Creative memoir and essay are also a terrific way to pass on the stories of your life to friends, family, and loved ones, in a way that’s personal and rooted in a shared experience.
I started my first diary when I was around 8 or 10 years-old. I was afraid my sister would read it, so I wrote only what I figured she already knew or wouldn’t care much about. It wasn’t a lot, but it got me started on what has become a lifelong habit of journaling.
These days, I have two journals, one for ranting and unloading and one for remembering. Sometimes, the same story ends up in both. The act of ranting on the page is one writers have been using for a long time. It clears the mind and opens the creative channels so the real insights can flow. If an insight comes up while I’m ranting, I generally take the time to grab my other journal and record it.
I’ve used journaling to help me get through tough times, clear and calm my mind (sometimes just so I can sleep or get a story started), to hone journeying and dreamwork skills, and to help me remember and recognize the golden moments I’ve experienced. A few years ago, I took a two-year break from writing, but I journaled right on through. That was one of the clues that showed me I truly am a writer, even when I’m busy not-writing.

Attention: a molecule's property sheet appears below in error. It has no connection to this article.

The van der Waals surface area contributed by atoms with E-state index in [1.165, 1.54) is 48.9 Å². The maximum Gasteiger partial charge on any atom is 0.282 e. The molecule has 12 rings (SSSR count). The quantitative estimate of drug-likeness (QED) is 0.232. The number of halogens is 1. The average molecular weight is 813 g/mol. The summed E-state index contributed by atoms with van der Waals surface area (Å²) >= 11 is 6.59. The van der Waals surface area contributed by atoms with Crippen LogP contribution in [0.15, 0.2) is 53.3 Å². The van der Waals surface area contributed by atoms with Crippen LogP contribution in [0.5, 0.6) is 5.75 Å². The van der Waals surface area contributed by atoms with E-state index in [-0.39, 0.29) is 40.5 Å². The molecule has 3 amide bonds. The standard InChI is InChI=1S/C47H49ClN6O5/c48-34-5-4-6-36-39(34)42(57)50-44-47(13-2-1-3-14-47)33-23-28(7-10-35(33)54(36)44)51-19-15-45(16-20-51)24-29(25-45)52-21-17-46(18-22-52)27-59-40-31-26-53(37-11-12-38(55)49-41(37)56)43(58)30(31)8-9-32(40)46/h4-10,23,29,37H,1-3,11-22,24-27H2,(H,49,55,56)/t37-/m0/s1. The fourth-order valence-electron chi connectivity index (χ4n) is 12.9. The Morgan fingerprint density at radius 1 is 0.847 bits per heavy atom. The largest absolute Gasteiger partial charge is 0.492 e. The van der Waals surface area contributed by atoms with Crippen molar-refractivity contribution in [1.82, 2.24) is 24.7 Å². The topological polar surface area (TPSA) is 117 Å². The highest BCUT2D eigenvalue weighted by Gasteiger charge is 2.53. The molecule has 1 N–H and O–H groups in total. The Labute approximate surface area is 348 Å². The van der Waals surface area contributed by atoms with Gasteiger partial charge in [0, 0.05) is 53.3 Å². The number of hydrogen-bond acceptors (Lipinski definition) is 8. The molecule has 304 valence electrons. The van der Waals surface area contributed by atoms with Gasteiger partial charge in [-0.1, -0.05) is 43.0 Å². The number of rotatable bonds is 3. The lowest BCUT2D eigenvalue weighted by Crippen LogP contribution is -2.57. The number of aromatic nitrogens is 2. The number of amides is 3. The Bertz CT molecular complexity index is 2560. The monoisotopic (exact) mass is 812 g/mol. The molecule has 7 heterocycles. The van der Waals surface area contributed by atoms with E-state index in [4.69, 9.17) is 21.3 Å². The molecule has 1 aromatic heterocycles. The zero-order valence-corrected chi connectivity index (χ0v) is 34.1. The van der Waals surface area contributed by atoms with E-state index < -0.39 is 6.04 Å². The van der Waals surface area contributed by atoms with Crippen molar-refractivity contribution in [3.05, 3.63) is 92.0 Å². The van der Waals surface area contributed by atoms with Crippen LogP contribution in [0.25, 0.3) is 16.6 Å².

Fiction is just plain fun. It’s a place where you can let your imagination run free. Sometimes, the fiction I write feels cathartic, even if I think the story doesn’t resemble anything in my real life. Zombies, for instance, just don’t plague me, at least not right now, but sometimes when I’ve finished writing one of Zombie Hunter C’s essays, the emotions in it resonate more deeply or broadly than I’d expected. When that happens, it sometimes is like a light shining on my own emotional landscape. If I choose, I can use other writing or art techniques to explore that territory. Or, I can acknowledge the still-broken or scarred place I’ve uncovered and the emotions of that place that offered up their energy to help me create a moment in fiction that, with luck, will resonate with my readers as well.
Story spinning is a fiction-writing technique that crosses into the territory of Creative Memoir and Non-fiction at times. I sometimes use Story Spinning to make sense of or digest a situation and then reshape it to create a healthier, more balanced, or more positive outcome in my life. It’s a technique for applying fiction to real life that accesses a variety of shamanic realms and makes use of multimedia and art in addition to writing that offers up the opportunity for deep and meaningful transformation.
Books and Authors:
- Natalie Goldberg: Writing Down the Bones: Freeing the Writer Within, 2nd Edition and Old Friend from Far Away: The Practice of Writing Memoir
- Steven Spielberg: On Writing: 10th Anniversary Edition: A Memoir of the Craft
- Blake Snyder: Save The Cat! The Last Book on Screenwriting You’ll Ever Need
- Susan Goldsmith: Poemcrazy: Freeing Your Life with Words
- Susan Shaughnessy: Walking on Alligators: A Book of Meditations for Writers
Groups and Centers for Learning: